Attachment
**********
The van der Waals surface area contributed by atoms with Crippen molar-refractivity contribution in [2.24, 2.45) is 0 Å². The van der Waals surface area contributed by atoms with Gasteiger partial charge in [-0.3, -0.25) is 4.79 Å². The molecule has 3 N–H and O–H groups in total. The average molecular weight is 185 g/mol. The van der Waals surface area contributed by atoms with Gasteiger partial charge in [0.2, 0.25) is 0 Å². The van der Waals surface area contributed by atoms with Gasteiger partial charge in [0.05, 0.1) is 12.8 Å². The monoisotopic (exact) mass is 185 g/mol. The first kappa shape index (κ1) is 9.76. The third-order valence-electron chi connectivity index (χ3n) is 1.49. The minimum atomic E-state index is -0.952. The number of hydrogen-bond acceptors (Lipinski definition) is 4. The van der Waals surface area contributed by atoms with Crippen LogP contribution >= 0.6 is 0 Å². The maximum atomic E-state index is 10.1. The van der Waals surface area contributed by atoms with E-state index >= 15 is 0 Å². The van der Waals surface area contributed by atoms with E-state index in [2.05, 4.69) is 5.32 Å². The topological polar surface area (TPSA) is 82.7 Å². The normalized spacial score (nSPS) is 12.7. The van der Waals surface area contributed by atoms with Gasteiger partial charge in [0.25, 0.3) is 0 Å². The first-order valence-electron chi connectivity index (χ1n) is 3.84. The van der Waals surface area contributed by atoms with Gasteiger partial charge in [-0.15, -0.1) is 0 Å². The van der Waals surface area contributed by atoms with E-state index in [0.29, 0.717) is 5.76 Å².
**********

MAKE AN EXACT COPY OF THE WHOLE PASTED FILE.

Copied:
The van der Waals surface area contributed by atoms with Crippen molar-refractivity contribution in [2.24, 2.45) is 0 Å². The van der Waals surface area contributed by atoms with Gasteiger partial charge in [-0.3, -0.25) is 4.79 Å². The molecule has 3 N–H and O–H groups in total. The average molecular weight is 185 g/mol. The van der Waals surface area contributed by atoms with Gasteiger partial charge in [0.2, 0.25) is 0 Å². The van der Waals surface area contributed by atoms with Gasteiger partial charge in [0.05, 0.1) is 12.8 Å². The monoisotopic (exact) mass is 185 g/mol. The first kappa shape index (κ1) is 9.76. The third-order valence-electron chi connectivity index (χ3n) is 1.49. The minimum atomic E-state index is -0.952. The number of hydrogen-bond acceptors (Lipinski definition) is 4. The van der Waals surface area contributed by atoms with Crippen LogP contribution >= 0.6 is 0 Å². The maximum atomic E-state index is 10.1. The van der Waals surface area contributed by atoms with E-state index >= 15 is 0 Å². The van der Waals surface area contributed by atoms with E-state index in [2.05, 4.69) is 5.32 Å². The topological polar surface area (TPSA) is 82.7 Å². The normalized spacial score (nSPS) is 12.7. The van der Waals surface area contributed by atoms with Gasteiger partial charge in [0.25, 0.3) is 0 Å². The first-order valence-electron chi connectivity index (χ1n) is 3.84. The van der Waals surface area contributed by atoms with Gasteiger partial charge in [-0.15, -0.1) is 0 Å². The van der Waals surface area contributed by atoms with E-state index in [0.29, 0.717) is 5.76 Å².